From every tribe of the people of Israel. The p’shat (plain sense) of this phrase is “from among the entire Jewish people.” But many commentators say it refers to the Church. In Romans 2:28-29, Stern’s suggest that even where the p’shat of a text refers to Jews, there may be a midrashic application to the entire Body of the Messiah. Moreover, at Galatians 6:16 and Ephesians 2:11-13, Israel is used in a way that does include saved Gentiles, new creations formerly distant but now brought near and grafted in (Romans 11:17-24). However, the case that the 144,000 from every tribe of the people of Israel means “the Church“ is harder to make here; because v. 9 (which we will look at in our next post) speaks of a huge crowd, too large for anyone to count, from every nation, tribe, people and language. Apparently, this innumerable crowd of saved Gentiles is to be contrasted with the delimited number of saved Jews in the present verse. Furthermore, to emphasize the fact that these 144,000 are Jews, vv. 5-8 lists the twelve tribes; this would have no immediate relevance to the Church. 
The Jehovah’s Witnesses used to claim that their adherents constituted the 144,000. When their membership came to exceed this number, they simply revised their theology! Such a blatant appeal to pride at being among the supposed spiritual elite is a favorite tactic of cults.
No matter who the 144,000 are, there is a problem with these verses, in that the listing of the twelve tribes is very strange: (1) Dan is missing, (2) Efrayim is missing but included in Yosef, who was Efrayim’s father, (3) M’nasheh is counted twice, since Yosef was also his father, (4) Y’hudah, not Re’uven, is mentioned first, and (5) L’vi is included, even though this tribe is sometimes not counted, since it was not assigned a portion in the Land. Efrayim and M’nasheh were the two sons of Yosef, and their descendants were at first counted as half-tribes; but over time they became elevated to the status of tribes because Yosef, after saving his family from starvation, was treated like the firstborn and given a double portion (Genesis 48:22).
Some say Dan is excluded because he sinned by worshipping idols (Judges 18:30, 2 Kings 10:29); as proof, they quote 1 Chronicles 2-7, where the tribe of Dan is not mentioned. But this is not a valid proof, because Z’vulun is not mentioned there either; and the reason in both cases is that the author, Ezra, wrote in his book only what he found in the scrolls available to him. Therefore, the subjects there often follow one another without logical connection – there are missing links.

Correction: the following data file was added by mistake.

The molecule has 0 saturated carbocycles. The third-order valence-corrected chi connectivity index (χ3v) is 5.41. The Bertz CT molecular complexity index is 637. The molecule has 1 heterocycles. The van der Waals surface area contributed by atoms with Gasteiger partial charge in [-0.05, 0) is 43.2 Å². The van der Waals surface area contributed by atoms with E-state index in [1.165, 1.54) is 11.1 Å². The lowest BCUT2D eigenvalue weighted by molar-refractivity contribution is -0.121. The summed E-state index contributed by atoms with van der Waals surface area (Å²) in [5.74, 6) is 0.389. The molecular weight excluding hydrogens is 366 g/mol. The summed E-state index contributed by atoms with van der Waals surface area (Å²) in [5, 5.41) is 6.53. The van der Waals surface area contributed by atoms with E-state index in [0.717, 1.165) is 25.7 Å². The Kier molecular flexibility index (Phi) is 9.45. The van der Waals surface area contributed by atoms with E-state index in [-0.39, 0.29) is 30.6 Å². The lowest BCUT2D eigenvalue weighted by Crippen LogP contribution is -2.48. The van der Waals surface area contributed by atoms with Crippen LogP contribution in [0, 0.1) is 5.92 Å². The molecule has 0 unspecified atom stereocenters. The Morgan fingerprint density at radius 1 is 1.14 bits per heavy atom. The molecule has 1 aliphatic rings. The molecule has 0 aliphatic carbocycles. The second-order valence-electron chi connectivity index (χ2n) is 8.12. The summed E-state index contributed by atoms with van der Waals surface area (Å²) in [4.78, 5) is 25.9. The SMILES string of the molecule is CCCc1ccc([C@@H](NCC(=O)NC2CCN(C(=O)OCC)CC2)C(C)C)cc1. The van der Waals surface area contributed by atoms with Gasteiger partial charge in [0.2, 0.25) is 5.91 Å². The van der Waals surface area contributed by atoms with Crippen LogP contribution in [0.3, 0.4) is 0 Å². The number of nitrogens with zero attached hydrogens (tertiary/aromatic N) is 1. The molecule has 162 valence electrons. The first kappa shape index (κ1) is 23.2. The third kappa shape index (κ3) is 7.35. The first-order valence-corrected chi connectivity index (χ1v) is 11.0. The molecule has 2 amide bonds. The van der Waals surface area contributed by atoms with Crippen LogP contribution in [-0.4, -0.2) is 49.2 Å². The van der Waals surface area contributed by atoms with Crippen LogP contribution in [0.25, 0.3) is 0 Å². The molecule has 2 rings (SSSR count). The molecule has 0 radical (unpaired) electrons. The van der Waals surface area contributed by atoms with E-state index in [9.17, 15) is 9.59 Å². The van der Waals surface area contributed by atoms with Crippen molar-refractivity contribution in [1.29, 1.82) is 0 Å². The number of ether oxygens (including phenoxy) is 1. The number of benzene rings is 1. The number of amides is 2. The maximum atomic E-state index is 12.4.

If it is meant literally that 12,000 from each tribe are to be selected, it can be objected that no one will know who belongs to which tribe, since genealogies no longer exist. One answer: God, who will be doing the choosing, will know.
Special Comparative Note on Chapter 7: 4-8 
Historicists take the view that the 144,000 are symbolic of the visible professing church in the Roman empire. The sealing is protection against the barbarian horde. (Personally, I reject this view as I find it anti-Semitic and fosters replacement theology on its face.)
Preterists take a more acceptable approach in recognizing the 144,000 as Messianic Jews – the faithful remnant of the first century. Just prior to the siege of Jerusalem in 70 CE, the Messianic Jews were warned by a prophetic oracle to flee from the city as confirmed by historian Eusebius in 325 CE.
Futurists believe that the 144,000 are the Jewish Believers who are sealed for protection from the later plagues to be revealed in the Bowl Judgments during the Great Tribulation. The omission of the tribe of Dan from the list may be an indicator that the Anti-Messiah will be from that tribe. Alternatively, if may be that Dan and Efrayim are omitted because of their historical involvement in idolatry. Hal Lindsey has referred to the company as “144,00 Jewish Billy Grahams.” That view is reflected in Tim LaHaye’s Left Behind series. Ray Stedman speaks of them as “Christ’s Commandos.”
Idealists believe that the 144,000 represents the church as the true and spiritual Israel. (Again, I reject this view as I find it anti-Semitic and fosters replacement theology on its face.)
In my next post, we will continue to explore Revelation 7.
 Jewish New Testament Commentary by David Stern.
 A Layman’s Commentary on Revelation by Don Jones.
 Jewish New Testament Commentary by David Stern.
 Material in this section is taken from “Revelation: Four Views, Revised & Updated” by Steve Gregg